Theme songs: Meet the Black music and musicians who serenade us from the small screen

Theme songs: Meet the Black music and musicians who serenade us from the small screen

While mourning the passing of actor Michael K. Williams last week, I revisited some of the episodes of the HBO classic series The Wire and was reminded of the theme song: Tom Waits’ “Way Down in the Hole.” The song was performed by different artists each season, including The Blind Boys of Alabama—whose version was selected for the series’ premiere season—as well as the Neville Brothers, Waits himself, and a group of Black Baltimore teenagers. 

Listening to these very different versions got me thinking about Black musicians and music in other television series. Though white artists and composers predominate scoring and performing for television series, I was elated to find Black music offerings in various genres. Some I was familiar with, and others which I had not heard until I started searching.  

So for today’s #BlackMusicSunday, join me in a musical expedition on the small screen, starting with The Wire.   

In 2008, The Chicago Tribune explored “The music behind ‘The Wire.’

“The Wire” doesn’t do much of anything the traditional TV way, and its unorthodoxy extends to its opening theme. It’s the same old song each season — “Way Down in the Hole,” a scary gospel-blues that Tom Waits composed about 20 years ago — but interpreted by a different group or artist.

Initially, a revered African-American gospel group, the Blind Boys of Alabama, sang the song. Waits himself got a turn the second season. The Neville Brothers, out of New Orleans, did the honors in Season 3. For Season 4, when the series’ focus widened yet again, this time to take in man-children in the Baltimore projects trying to say no to drugs and crime, the series’ creators turned to five Baltimore teenagers — Ivan Ashford, Markel Steele, Avery Bargasse, Cameron Brown and Tariq Al-Sabir — collectively known as DoMaJe. For the final season, Waits’ 23rd Psalm sentiments are sung by alt-country star (and former heroin addict) Steve Earle, who is also reprising his recurring role in the series as a recovering junkie who works with a 12-step program.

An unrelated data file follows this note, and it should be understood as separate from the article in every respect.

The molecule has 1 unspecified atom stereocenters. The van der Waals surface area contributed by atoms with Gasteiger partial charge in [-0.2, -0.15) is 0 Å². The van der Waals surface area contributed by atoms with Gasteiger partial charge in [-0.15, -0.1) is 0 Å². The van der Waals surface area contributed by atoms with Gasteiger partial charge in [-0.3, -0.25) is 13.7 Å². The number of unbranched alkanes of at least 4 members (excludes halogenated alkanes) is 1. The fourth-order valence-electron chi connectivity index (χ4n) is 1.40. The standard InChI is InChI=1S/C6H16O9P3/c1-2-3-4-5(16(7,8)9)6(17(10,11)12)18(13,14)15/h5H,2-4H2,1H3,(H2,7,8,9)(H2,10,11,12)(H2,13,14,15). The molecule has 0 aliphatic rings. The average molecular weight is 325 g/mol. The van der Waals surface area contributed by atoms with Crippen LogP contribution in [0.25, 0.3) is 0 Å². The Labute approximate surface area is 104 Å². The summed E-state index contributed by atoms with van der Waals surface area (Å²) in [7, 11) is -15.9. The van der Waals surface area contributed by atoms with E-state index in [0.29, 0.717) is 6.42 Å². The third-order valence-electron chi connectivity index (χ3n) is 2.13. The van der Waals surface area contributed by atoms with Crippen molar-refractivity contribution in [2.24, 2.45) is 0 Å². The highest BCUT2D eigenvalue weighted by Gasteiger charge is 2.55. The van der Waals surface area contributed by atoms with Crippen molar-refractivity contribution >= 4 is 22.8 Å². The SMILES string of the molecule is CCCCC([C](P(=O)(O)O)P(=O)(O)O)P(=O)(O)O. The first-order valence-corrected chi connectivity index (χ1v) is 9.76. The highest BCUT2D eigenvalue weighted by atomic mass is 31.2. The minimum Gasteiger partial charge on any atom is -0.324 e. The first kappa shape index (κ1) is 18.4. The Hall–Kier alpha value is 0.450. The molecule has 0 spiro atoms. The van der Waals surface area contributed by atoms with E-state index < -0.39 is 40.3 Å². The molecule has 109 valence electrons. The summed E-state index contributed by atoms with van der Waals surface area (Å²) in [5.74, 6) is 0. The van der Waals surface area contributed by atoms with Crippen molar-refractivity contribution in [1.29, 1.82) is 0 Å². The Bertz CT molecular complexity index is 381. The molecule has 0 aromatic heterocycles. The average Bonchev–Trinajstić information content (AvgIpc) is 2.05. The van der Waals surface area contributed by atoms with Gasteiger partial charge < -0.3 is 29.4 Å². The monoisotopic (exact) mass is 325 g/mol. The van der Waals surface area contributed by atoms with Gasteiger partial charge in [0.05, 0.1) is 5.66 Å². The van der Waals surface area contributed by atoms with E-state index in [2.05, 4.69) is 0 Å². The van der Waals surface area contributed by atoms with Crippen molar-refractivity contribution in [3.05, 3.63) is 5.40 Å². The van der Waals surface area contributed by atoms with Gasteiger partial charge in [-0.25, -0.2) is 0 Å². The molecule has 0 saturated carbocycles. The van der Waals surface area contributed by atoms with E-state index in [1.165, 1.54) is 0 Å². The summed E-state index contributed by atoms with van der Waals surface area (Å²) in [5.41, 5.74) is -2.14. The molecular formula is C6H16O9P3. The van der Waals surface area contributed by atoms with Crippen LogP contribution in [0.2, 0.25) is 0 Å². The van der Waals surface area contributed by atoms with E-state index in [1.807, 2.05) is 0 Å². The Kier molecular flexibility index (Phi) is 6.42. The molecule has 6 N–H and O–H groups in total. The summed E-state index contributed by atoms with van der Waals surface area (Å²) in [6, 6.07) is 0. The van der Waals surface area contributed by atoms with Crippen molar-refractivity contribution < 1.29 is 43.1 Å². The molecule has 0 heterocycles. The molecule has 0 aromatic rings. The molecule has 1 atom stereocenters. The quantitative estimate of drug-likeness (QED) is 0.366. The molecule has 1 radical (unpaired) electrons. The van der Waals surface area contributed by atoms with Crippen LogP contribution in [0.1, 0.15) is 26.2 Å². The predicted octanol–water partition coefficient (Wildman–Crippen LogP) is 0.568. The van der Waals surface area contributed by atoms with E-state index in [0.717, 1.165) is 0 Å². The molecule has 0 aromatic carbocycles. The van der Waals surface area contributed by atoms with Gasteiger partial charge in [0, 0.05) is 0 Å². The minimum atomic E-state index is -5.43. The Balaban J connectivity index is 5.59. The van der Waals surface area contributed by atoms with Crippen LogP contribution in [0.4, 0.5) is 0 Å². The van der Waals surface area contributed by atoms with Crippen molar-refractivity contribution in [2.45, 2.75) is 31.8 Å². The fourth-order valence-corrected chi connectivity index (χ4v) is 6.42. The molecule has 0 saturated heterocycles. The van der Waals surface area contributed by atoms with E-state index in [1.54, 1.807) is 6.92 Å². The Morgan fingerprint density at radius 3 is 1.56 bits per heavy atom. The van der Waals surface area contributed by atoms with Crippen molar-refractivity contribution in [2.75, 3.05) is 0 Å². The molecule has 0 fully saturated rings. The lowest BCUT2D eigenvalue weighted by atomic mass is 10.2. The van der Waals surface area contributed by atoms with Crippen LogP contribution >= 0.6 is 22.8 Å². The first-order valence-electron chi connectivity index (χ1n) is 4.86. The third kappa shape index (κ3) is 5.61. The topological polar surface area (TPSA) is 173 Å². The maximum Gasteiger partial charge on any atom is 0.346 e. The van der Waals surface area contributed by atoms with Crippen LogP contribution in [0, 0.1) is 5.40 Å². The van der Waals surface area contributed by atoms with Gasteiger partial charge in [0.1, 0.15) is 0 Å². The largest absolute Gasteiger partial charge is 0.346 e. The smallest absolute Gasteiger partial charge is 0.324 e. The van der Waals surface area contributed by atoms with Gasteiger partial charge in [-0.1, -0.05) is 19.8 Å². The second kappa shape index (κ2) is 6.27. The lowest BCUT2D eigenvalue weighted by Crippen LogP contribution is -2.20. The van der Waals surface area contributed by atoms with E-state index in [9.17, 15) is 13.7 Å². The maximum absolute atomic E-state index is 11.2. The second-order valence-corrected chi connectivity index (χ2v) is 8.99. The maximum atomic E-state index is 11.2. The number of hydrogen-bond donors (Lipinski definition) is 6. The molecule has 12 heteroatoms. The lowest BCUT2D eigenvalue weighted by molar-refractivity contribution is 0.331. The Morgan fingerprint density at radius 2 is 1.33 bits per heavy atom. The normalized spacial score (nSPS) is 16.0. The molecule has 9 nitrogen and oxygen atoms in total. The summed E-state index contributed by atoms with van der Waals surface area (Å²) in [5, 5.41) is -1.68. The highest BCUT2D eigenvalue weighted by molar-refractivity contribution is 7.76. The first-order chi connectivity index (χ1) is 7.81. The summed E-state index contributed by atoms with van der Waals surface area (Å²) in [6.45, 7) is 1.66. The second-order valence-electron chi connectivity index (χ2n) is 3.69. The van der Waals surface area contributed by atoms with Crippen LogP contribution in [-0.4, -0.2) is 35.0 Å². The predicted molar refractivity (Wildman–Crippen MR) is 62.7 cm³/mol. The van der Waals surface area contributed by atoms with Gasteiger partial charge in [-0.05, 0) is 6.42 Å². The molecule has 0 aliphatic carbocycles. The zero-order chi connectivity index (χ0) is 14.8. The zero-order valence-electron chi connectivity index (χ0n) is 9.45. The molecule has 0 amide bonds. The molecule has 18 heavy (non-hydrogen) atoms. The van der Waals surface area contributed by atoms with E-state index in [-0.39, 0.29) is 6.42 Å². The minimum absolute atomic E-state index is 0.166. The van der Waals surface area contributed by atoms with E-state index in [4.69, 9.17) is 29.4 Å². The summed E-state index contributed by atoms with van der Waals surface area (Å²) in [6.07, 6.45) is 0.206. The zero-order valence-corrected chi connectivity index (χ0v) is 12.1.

As mentioned, the original series opening was performed by the Blind Boys of Alabama.

The Blind Boys of Alabama’s website gives their background details.

Touring throughout the South during the Jim Crow era of the 1940s and 1950s, the Blind Boys flourished thanks to their unique sound, which blended the close harmonies of early jubilee gospel with the more fervent improvisations of hard gospel. In the early 1960s, the band sang at benefits for Dr. Martin Luther King, Jr., and were a part of the soundtrack to the Civil Rights movement. But as the years passed, gospel fans started to drift away and follow the many singers who had originated in the church but were now recording secular popular music. And the Blind Boys, who refused many offers to ‘cross over’ to secular music, also saw their audiences dwindle. However, the Blind Boys persevered and their time came again, starting in the 1980s with their starring role in the Obie Award-winning musical “The Gospel at Colonus,” which began a new chapter in their incredible history. It’s almost unbelievable that a group of blind, African-American singers, who started out touring during a time of whites-only bathrooms, restaurants and hotels, went on to win five Grammy® Awards, a Lifetime Achievement Grammy, be inducted into the Gospel Music Hall of Fame, and to perform at the White House for three different presidents.